Background: Postmenopausal hormone therapy cessation is associated with a decrease in mammographic density (MD), but it is unknown whether this effect is modified by woman-level characteristics. We investigated whether we could identify characteristics of women who were most likely to experience a decrease in MD due to hormone therapy cessation.
Methods: Postmenopausal hormone therapy users with a prior screening mammogram (n = 1,168) were randomized to continue hormone therapy or to suspend hormone therapy for 1 month or 2 months before their next screening mammogram. We estimated relative risks (RR) and attributable risks with 95% CIs of a ≥7.5% decrease in percentage MD (%MD) versus no change associated with hormone therapy cessation, stratified by age, body mass index (BMI), parity, and other factors.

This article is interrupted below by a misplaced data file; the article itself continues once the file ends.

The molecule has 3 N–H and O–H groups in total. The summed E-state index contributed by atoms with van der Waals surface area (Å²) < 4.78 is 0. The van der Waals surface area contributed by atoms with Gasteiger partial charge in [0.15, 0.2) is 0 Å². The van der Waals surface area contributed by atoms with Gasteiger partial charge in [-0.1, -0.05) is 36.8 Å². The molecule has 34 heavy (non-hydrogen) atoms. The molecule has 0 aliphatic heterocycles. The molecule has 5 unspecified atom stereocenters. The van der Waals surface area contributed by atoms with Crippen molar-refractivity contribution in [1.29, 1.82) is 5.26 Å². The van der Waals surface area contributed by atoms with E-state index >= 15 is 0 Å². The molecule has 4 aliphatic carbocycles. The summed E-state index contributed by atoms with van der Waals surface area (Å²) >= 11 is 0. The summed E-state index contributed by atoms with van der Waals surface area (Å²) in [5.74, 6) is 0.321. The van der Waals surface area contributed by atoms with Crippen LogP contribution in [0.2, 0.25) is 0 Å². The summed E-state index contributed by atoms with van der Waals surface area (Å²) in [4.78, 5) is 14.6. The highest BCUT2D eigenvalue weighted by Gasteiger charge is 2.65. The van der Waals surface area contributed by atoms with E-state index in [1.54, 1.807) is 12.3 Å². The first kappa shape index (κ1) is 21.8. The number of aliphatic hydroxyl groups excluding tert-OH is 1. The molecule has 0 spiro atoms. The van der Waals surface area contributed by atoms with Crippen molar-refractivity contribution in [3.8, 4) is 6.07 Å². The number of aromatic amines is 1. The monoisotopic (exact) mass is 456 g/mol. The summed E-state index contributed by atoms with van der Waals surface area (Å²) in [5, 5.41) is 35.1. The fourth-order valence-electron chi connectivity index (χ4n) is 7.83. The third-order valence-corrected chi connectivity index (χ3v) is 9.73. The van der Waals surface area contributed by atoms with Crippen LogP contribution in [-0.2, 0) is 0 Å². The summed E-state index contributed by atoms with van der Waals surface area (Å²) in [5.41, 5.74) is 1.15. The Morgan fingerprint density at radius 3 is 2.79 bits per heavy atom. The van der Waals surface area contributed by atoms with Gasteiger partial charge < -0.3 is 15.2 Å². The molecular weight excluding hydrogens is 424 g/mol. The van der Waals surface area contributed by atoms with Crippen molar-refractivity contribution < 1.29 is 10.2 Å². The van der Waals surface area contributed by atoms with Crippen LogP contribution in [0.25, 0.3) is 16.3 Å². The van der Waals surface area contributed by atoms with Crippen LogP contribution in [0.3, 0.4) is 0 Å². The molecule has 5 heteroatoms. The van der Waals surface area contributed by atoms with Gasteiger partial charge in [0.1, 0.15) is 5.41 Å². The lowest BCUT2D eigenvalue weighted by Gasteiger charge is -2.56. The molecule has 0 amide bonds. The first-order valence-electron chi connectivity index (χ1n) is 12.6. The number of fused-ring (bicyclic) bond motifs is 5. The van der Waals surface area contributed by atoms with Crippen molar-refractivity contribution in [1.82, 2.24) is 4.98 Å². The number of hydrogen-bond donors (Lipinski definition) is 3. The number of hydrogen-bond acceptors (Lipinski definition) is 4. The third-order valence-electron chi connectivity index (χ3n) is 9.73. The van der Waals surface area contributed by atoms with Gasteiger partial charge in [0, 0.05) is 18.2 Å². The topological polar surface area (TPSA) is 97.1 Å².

Results: Hormone therapy cessation increased a woman's likelihood of experiencing a ≥7.5% decrease in %MD by 30% (95% CI = 1.03–1.7), but we found little evidence of effect modification by age, race, BMI, change in BMI, baseline %MD, parity, family history of breast cancer, hormone therapy type, or duration of hormone therapy use.
Conclusions: Woman-level factors do not appear to explain why some women experience a decrease in %MD following hormone therapy cessation and others do not.
Impact: We were unable to identify subgroups of women who are more likely to experience a decrease in MD due to hormone therapy cessation; other factors, such as genetic factors, may be important determinants of hormone therapy–related changes in MD. Cancer Epidemiol Biomarkers Prev; ©2011 AACR.
- Received July 8, 2011.
- Revision received July 22, 2011.
- Accepted July 28, 2011.
- ©2011 American Association for Cancer Research.